Use this URL to cite or link to this record in EThOS:
Title: Reconciling philosophy and scripture in Renaissance Italy : Obadiah Sforno's Hebrew and Latin versions of the Light of the Nations
Author: Foren, Symon Lee
ISNI:       0000 0004 8507 8682
Awarding Body: University of Oxford
Current Institution: University of Oxford
Date of Award: 2020
Availability of Full Text:
Access from EThOS:
Full text unavailable from EThOS. Restricted access.
Access from Institution:
This dissertation is a study of Obadiah Sforno's (c. 1475-c. 1550) philosophical-theological treatise, Light of the Nations, entitled in Hebrew Or ammim (1537), and in Latin, Lumen gentium (1548). The purpose is to provide an in-depth examination of the author's response to a particular variety of Aristotelian-Averroan philosophy-such a study has not yet been undertaken. The dissertation maintains that the key to understanding the author's approach to this work is to examine which sources he used and how he read them. Three aspects of the treatise are discussed. The first is the author's heavy reliance on Averroes' interpretation of Aristotle's conceptual framework even as he sought to undermine its central theses from within. This study argues that Sforno's seemingly negative attitude toward philosophy should be viewed in terms of his reading strategies by which he made every effort to ensure that his examination of philosophy agreed with his religious beliefs. For this, the twelfth inquiry-proving the intellective soul's immortality-is taken as a case study to look at how Sforno interpreted and modified Averroes' mature noetic doctrine. The second aspect is the author's relationship to the medieval Judeo-Arabic philosophical tradition. Using his discussions on epistemology and moral philosophy, his system is evaluated in terms of certain positions advocated by Maimonides and Samuel Ibn Tibbon-the only Jewish philosophical authorities cited in the Hebrew text of the treatise. The third aspect is scriptural exegesis. The dissertation explores how Sforno attempted to achieve a reason-based assent to the tenets of religion through an allegorical reading of Scripture. It argues that the author's approach to the interpretation of biblical passages is determined by his desire to resolve the contradictions between philosophy and religion so that his reader could draw from both systems of thought. It analyses how Sforno followed in the footsteps of his medieval forebears in imposing the concepts and terminology of Greco-Arabic philosophy onto the biblical text in order to achieve a reconciliation of the Peripatetic and scriptural traditions. Throughout the study, the author's appreciation of his disparate readerships is evaluated by examining the differences between the Hebrew and Latin texts.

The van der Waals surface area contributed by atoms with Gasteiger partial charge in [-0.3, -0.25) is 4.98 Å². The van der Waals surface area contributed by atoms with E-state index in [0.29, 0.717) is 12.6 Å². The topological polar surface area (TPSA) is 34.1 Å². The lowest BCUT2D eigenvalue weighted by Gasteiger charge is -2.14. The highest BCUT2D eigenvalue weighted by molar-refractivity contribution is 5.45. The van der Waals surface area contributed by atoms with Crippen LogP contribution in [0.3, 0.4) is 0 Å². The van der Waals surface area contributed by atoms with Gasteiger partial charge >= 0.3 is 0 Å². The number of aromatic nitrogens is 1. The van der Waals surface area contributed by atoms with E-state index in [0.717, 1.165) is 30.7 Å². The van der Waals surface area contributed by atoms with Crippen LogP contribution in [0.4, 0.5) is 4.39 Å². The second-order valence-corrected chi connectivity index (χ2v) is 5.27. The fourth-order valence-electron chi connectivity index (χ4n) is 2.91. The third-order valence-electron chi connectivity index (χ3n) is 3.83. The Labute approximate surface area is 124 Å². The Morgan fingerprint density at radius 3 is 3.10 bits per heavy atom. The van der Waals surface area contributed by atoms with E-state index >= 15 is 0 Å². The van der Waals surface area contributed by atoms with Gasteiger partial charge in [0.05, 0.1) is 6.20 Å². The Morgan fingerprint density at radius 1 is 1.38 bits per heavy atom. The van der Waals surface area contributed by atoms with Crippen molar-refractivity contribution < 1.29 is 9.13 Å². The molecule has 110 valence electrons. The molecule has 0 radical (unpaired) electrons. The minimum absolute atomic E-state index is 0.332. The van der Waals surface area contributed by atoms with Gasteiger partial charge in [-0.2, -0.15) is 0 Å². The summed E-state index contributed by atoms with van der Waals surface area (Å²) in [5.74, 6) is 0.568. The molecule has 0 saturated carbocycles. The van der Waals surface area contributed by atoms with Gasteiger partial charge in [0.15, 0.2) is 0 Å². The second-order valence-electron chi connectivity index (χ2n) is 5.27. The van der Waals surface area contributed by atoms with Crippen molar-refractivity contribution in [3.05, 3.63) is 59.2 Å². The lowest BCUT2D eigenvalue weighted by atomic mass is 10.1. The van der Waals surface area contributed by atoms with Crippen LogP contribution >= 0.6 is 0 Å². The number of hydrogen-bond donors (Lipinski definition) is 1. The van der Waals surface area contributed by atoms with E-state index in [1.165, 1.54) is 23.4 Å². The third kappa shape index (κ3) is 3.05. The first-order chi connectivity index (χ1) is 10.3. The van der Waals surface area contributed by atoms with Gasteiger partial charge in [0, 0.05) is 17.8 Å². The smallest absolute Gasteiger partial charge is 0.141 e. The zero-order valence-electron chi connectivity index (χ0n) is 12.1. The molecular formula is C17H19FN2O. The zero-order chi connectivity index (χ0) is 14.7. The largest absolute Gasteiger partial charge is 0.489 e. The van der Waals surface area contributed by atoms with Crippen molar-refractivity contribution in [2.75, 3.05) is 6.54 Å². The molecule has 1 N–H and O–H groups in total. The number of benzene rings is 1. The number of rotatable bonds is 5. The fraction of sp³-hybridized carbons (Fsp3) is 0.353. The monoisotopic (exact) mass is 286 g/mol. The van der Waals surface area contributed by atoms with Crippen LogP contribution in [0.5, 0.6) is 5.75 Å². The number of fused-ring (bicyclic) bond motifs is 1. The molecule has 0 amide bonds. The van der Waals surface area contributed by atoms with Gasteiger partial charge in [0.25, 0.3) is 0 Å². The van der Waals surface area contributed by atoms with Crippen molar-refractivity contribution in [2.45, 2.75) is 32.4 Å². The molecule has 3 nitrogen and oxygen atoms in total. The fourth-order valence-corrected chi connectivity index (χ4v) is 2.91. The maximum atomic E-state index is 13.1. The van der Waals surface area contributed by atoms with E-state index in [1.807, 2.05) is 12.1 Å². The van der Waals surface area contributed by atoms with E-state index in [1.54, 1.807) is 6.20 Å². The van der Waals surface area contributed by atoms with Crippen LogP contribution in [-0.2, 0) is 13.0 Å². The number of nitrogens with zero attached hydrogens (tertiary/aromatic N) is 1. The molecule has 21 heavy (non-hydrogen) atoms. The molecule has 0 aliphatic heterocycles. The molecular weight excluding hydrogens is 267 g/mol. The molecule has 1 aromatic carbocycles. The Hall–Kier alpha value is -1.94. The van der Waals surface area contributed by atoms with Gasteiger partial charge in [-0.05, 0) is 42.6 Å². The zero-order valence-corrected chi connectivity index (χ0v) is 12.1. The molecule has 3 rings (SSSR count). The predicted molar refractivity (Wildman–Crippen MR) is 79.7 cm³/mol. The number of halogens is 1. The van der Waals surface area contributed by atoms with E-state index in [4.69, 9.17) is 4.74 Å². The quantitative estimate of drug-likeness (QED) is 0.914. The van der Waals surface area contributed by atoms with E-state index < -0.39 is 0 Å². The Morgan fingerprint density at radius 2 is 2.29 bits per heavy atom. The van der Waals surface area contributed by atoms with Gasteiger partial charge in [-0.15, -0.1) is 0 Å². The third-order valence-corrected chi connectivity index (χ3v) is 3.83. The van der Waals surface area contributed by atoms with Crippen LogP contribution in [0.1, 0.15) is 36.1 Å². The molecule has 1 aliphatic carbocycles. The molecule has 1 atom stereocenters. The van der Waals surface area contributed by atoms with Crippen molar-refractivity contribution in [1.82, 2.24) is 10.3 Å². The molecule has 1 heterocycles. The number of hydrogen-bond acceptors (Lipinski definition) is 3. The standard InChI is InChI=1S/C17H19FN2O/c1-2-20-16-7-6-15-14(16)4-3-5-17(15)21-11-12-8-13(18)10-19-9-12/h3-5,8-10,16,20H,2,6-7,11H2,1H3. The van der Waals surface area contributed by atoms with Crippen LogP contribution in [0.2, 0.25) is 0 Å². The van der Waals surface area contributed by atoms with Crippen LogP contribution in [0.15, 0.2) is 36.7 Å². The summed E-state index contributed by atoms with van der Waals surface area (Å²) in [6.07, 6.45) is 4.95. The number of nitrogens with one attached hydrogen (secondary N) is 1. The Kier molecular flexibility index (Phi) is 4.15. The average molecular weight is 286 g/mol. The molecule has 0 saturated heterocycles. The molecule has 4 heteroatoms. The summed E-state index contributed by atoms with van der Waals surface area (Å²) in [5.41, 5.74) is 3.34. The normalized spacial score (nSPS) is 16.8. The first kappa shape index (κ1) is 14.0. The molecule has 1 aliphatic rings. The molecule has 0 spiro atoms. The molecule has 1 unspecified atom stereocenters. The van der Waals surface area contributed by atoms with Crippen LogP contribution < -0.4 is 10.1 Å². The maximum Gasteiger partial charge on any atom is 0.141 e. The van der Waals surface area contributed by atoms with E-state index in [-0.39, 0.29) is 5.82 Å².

Supervisor: Weinberg, Joanna Sponsor: Social Sciences and Humanities Research Council
Qualification Name: Thesis (Ph.D.) Qualification Level: Doctoral
EThOS ID:  DOI: Not available
Keywords: Hebrew/Latin Averroism ; Reconciliation of Philosophy and Scripture ; Light of the Nations ; Philosophy, Renaissance